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Determining if a Program is Running

Posted on 1998-05-05
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Last Modified: 2010-04-10
I am writing a Windows C++ program using MSVC++5.0 Professional Edition.  Right now my code is basically just:

#include <windows.h>
int WinMain .......

And then about five lines of code in the body.  What I need to do is add a few more lines of code to determine if a program is already running or not.  I need some code that will check to see if a program is running or not.
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Question by:Egore
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by:Odie
ID: 1173128
I think this should do the trick:

#define MutexName "My wonderfull program"

  HANDLE Mutexy;
 

  Mutexy = CreateMutex(NULL, true, MutexName);
  if (GetLastError() != 0) { // already running

    ReleaseMutex( Mutexy );
    return -1; // exit the program, for we're already running

  } else {
    // continue with the program
  }

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alexo earned 50 total points
ID: 1173129
Can you spare another 5 points?  If so, check out http://www.experts-exchange.com/topics/comp/lang/cplusplus/Q.10049682
nietod and myself gave that question a really good workout.  I think we got all the bases covered.
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by:Blondie050798
ID: 1173130
When you say you want to determine if a program is running, do you mean 'any program' or another instance of your application?
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by:alexo
ID: 1173131
Something is screwy here.  I don't remember locking the question.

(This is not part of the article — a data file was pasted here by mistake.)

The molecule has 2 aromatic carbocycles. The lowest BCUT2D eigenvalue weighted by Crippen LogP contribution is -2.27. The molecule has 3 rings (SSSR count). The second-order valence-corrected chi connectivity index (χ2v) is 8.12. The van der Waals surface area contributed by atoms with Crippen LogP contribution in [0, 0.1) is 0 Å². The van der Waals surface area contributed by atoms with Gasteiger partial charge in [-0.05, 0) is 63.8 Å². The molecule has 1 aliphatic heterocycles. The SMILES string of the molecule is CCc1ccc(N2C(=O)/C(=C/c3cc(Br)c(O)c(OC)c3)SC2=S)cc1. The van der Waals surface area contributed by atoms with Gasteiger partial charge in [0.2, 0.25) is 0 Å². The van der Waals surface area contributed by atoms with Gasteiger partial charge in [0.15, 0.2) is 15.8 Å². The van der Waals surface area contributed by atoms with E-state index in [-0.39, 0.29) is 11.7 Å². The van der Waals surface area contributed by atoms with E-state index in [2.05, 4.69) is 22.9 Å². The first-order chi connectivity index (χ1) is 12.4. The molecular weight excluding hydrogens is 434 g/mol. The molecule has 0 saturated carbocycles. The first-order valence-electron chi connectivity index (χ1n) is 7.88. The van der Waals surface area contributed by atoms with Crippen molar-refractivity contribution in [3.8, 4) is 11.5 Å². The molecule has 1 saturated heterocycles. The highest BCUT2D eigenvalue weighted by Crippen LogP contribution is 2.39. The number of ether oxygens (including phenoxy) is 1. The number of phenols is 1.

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by:Egore
ID: 1173132
When I say determining if a program is running, I mean, I specify a program (like Solitaire) and it tells me if it is running.  I know how to check for another instance of my own program...
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by:Blondie050798
ID: 1173133
If the application you want to find always begins its title bar text with a specific sub-string, the GetWindowText API function can be applied to each running window to detect the presence of that application. The following code demonstrates this procedure and works whether or not the application is visible or has a document open. This technique can also be applied to any application that uses a top-level window that starts its title bar text with a known sub-string.
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by:Blondie050798
ID: 1173134
Ooops...missed out the code...well using GetWindowText is too trivial anyway... :-)  Let me know if this isn't good enough
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by:alexo
ID: 1173135
What you need is the FindWindow() function (if you know the window title or the class).  Otherwise there is the toolhelp functions that deal directly with processes (it is Win95 only, NT uses a different method).  I strongly recommend FindWindow().
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by:alexo
ID: 1173136
The autograder hits again!
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